In point of fact, it’s a grey area and this is why it has the potential for so much arguing between teams and rulemakers. In my humble opinion, Colin Chapman’s introduction of skirts in the late seventies should have been outlawed immediately, instead of after the several years that it actually took. They were aerodynamic devices in that their sole purpose was to prevent air getting beneath the car from the sides, thereby keeping the low pressure area that had been created by ground effect. And they moved to stay in contact with the ground regardless of the clearance of the car. If that isn’t a movable aerodynamic device, I don’t know what is.

The matter is further complicated by the fact that all wings used in F1 flex to a greater or lesser extent. Watch them closely during a race and you will see that they wobble around quite a bit, understandably so when one considers the enormous pressure being exerted upon them. Stick your hand out of the car window at speed and you will see what I mean.

So it becomes very difficult to legislate against wings that are designed to flex sufficiently to provide an aerodynamic advantage at high speed. Are the FIA to specify just how stiff a wing must be? Will they have to insist upon particular materials for the wing’s manufacture? Take a look at the F1 technical regulations and you will see how precise and specific they are already. That’s 59 pages of highly detailed specifications, folks!

We really don’t need any further complications in the technical rules. I believe that the FIA are trying to simplify them at present with a view to cutting costs in the future and I think this is the right way to go. The flexi wing controversy comes at an unfortunate time, therefore.

The FIA has yet to rule definitely on whether BMW Sauber are breaking the spirit of the rules with their wing. They were allowed to get away with it in Canada, probably because the car’s performance was not particularly wonderful, but there is mounting pressure for something to be done. And, if the FIA say it’s okay, you can bet that every team on the grid will soon have a similar wing.

Personally, I don’t see why they don’t just insist on a spacer being inserted between the wings at their mid-point. But maybe that’s too obvious a solution…

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Bernie and the United States Grand Prix

Bernie Ecclestone’s comments on the future of F1 in America are beginning to cause much comment as the teams head for Indianapolis for what may be the last Grand Prix held there. Many are saying that the States should have two races, rather than none, as Bernie is apparently happy to accept.

Of course, everyone knows that this is Mr Ecclestone trying to improve his bargaining position for the GP contract, but it worries and unsettles the small band of F1 faithfuls in America. As I wrote a few days ago, we need stability if F1 is ever to become big in the USA. Silly statements made merely as a strategem for financial bargaining do nothing to build confidence in F1.

Much is made of the farce that the US GP became last year, when all of the Michelin runners withdrew for safety reasons, this being used now as the reason for the Indianapolis circuit’s reluctance to stage the GP in the future unless the price comes down. And Bernie’s feigned indifference is a part of his determination that the FIA will continue to fill its coffers.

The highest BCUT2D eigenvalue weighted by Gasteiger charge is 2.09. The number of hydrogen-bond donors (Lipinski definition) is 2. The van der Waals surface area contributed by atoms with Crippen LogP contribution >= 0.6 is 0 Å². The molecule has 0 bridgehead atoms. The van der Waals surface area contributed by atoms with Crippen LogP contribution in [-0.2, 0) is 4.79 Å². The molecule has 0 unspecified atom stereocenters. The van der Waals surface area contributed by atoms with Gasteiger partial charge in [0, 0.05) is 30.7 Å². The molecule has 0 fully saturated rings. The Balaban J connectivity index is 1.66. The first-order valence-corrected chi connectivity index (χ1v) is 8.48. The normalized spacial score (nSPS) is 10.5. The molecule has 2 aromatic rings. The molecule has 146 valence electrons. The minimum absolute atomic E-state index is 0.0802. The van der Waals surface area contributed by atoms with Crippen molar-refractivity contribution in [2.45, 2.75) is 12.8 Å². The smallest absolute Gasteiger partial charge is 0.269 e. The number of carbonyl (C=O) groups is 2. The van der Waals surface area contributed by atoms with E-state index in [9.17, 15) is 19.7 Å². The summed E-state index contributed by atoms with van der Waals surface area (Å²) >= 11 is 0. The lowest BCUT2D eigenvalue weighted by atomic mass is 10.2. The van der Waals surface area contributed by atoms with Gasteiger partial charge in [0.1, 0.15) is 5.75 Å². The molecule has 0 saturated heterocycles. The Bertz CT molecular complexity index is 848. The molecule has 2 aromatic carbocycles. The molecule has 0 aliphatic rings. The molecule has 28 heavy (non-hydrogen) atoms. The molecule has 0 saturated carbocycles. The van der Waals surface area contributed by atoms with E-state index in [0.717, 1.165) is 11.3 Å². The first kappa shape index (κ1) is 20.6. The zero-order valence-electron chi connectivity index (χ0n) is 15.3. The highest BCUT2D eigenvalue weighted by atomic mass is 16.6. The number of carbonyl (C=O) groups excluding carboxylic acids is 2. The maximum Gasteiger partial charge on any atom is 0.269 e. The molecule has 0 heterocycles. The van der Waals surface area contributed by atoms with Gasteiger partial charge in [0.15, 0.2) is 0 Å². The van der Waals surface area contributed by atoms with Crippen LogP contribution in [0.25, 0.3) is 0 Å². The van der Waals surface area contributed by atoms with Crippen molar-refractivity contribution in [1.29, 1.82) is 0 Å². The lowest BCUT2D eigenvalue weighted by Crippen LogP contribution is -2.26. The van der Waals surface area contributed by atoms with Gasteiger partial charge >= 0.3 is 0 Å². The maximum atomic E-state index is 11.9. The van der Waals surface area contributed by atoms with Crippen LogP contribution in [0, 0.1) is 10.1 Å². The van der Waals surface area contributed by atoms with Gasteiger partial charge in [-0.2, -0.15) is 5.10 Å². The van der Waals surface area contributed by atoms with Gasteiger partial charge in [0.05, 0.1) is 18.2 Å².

This is about as stupid as the FIA’s refusal to implement any of Michelin’s sensible suggestions for changes that would have allowed the US GP to proceed with a full field last year. If Bernie is really so concerned about the limited number of F1 fans in the States, he ought to be finding out why it has failed to grasp the public’s attention, rather than pretending it doesn’t matter to him. And a large part of this dearth of support is the perceived inflexibility and political nature of the FIA.

A few years ago, the professional baseball players in America went on strike for higher wages. Baseball has never recovered from the blow this dealt the sport in the eyes of the viewing public. America happily switched to other sports rather than watch grossly overpaid sportsmen who demanded even more money.

There’s a lesson for F1 in this and for Bernie especially. Sometimes the sport is more important than the money. Sign up Indy for another five years, Bernie, and let’s have another GP in the west too. Build the sport and the viewers will come.

This is a great time to enhance F1′s reputation within the States. For the first time in many years, there is an American driver in F1: Scott Speed (with a name like that, how can he lose?). He is doing a competent job for the Toro Rosso team and F1 should capitalize on his presence. Meanwhile, there is only one American driver involved in Champ car racing. Surely this is the moment when F1 should be presenting itself to television viewers as a stable, well-governed alternative that gives American rookies a chance.

Scott Speed

Scott Speed

Instead of which, Bernie mutters into his wallet about not really needing America at all. Sure, that’s really going to impress whatever following F1 has managed to build in the last few years.

I know I am a voice in the wilderness and that F1 will continue to become more of a business than a sport. It is true, too, that the influx of money into F1 has been necessary for it to remain as the technological pinnacle of motor racing. But there comes a point where the sport is lost and all enjoyment squeezed out by the bean counters. It would do us good to see the FIA bringing F1 back to its priorities: competition between man and machine and never mind the money.